Prime Minister Tony Abbott has announced that Australia will launch airstrikes against Islamic State in Syria and will take in 12,000 refugees from Syria, responding to pressure from the community and his own backbench to address the ongoing humanitarian crisis in the region.

The 12,000 intake will be in addition to Australia’s annual refugee intake of 13,750, with a focus on persecuted minorities, women, children and families from Syria and its surrounding countries of Turkey, Jordan and Lebanon.

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“The government will shortly despatch officials to the region to begin working with the UNHCR to identify potential candidates for resettlement. We will move very quickly but everyone who is resettled in Australia will be subject to the usual security, health and character checks. These checks are absolutely necessary. We must play our part in this humanitarian crisis but as PM I must always act in our national interest to promote community safety,” Abbott said.

The government is also increasing funding for the United Nations High Commissioner for Refugees by $44 million, for a total of $230 million. Foreign Minister Julie Bishop said this would bring relief to 240,000 people.

“This additional assistance will be very timely, we can do it immediately. It will provide, as I said, food, equipment, water and cash for these desperate people. The estimates of 240,000 people come from the UNHCR and we are pleased that we can do this with an additional $44 million out of our humanitarian program,” Bishop said.

Within the week, Australia will also extend its air strikes from Iraq to Syria. Abbott said that the focus will be on Islamic State, not the Assad regime.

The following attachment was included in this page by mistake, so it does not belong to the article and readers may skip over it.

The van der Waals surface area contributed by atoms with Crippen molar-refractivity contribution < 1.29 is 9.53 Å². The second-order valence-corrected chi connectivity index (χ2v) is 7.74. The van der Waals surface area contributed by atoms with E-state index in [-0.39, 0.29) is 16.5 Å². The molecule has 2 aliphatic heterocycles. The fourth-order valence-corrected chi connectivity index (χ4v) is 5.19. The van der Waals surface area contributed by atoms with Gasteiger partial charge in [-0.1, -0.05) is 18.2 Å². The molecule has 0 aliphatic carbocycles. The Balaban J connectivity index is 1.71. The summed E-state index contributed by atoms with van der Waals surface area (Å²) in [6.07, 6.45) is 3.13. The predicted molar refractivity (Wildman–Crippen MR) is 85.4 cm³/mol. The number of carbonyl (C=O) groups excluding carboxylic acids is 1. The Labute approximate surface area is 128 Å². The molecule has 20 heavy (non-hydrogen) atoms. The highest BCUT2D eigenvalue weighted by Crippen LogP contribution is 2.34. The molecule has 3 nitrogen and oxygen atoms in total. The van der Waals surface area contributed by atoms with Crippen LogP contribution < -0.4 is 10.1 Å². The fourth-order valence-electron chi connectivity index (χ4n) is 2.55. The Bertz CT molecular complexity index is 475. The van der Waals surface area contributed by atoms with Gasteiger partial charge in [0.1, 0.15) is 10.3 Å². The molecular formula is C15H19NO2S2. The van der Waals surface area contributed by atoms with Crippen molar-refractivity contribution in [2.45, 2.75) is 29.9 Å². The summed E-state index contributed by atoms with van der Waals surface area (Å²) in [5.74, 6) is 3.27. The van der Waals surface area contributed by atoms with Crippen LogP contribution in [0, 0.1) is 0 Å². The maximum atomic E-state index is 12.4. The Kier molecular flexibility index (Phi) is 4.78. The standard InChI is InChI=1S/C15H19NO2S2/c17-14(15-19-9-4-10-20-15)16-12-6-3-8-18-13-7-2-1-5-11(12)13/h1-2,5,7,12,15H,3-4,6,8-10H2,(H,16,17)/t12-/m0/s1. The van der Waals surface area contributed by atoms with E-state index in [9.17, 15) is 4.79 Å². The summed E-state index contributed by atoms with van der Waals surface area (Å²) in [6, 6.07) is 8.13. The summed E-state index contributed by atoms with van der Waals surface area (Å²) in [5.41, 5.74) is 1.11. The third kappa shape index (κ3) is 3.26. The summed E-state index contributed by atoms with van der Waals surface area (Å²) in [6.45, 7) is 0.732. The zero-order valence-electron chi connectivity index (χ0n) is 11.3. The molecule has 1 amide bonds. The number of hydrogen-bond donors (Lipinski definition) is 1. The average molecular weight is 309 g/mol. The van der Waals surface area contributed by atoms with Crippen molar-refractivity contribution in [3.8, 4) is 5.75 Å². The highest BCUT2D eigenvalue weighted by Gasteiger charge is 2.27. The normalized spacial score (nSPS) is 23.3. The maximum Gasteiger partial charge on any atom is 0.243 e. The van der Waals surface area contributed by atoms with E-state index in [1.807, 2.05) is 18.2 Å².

“I emphasise that our aircraft will be targeting Daesh, not the Assad regime,evil though it is,” he said.

Abbott would not speculate on whether it would lead to boots on the ground, but said that he didn’t have the legal basis to extend the air strikes to Assad targets.

Labor had been calling on the government to take in a minimum of 10,000 refugees from Syria, while Liberal backbencher Ewen Jones suggested 50,000 refugees could be accepted into Australia. Some of his colleagues suggested Christian minorities should be prioritised in any increased intake. Nationals MP George Christensen suggested that the refugees would either “take a job an Australian can do, or go on the dole”.

Opposition Leader Bill Shorten slammed Christensen for the claim.

“I think it’s important that Mr Abbott rein in some of his rogue MPs on the far right who have been saying that somehow taking more refugees in this global tragedy will cost Australian jobs. We just need to stamp out that sort of ridiculous rubbish and call it for what it is,” he said.

The issue of Syria dominated discussion in the Liberal party room on Tuesday, and spilled over into the joint party room meeting afterwards. There were seven Liberal MPs discussing the issue in the first party room, and a further 10 in the joint party room.

Some MPs said Australia was a very generous nation when it comes to taking in refugees, but others said community sentiment had shifted on refugees from Syria.

“The heartbeat of the community is that we should respond,” one Liberal MP said. “It’s not just the ABC or organisations associated with the left that are calling on us to take in more refugees. The very people who stood by us on tough border protection policies are the very people who are now calling us to do more.”

Others were more reserved, however.

“We should never forget most Australians do not want to take in too many refugees,” another MP said. “We should be doing something but not more than what the community expects.”

Others suggested taking in persecuted religious minorities, and those that would “fit in” with Australian culture.

Abbott told the joint party room that the government would act with “decency and strength”, indicating the government would look to join the fight in Syria at the same time as it would take refugees from Syria.

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Peter Fray
Peter Fray
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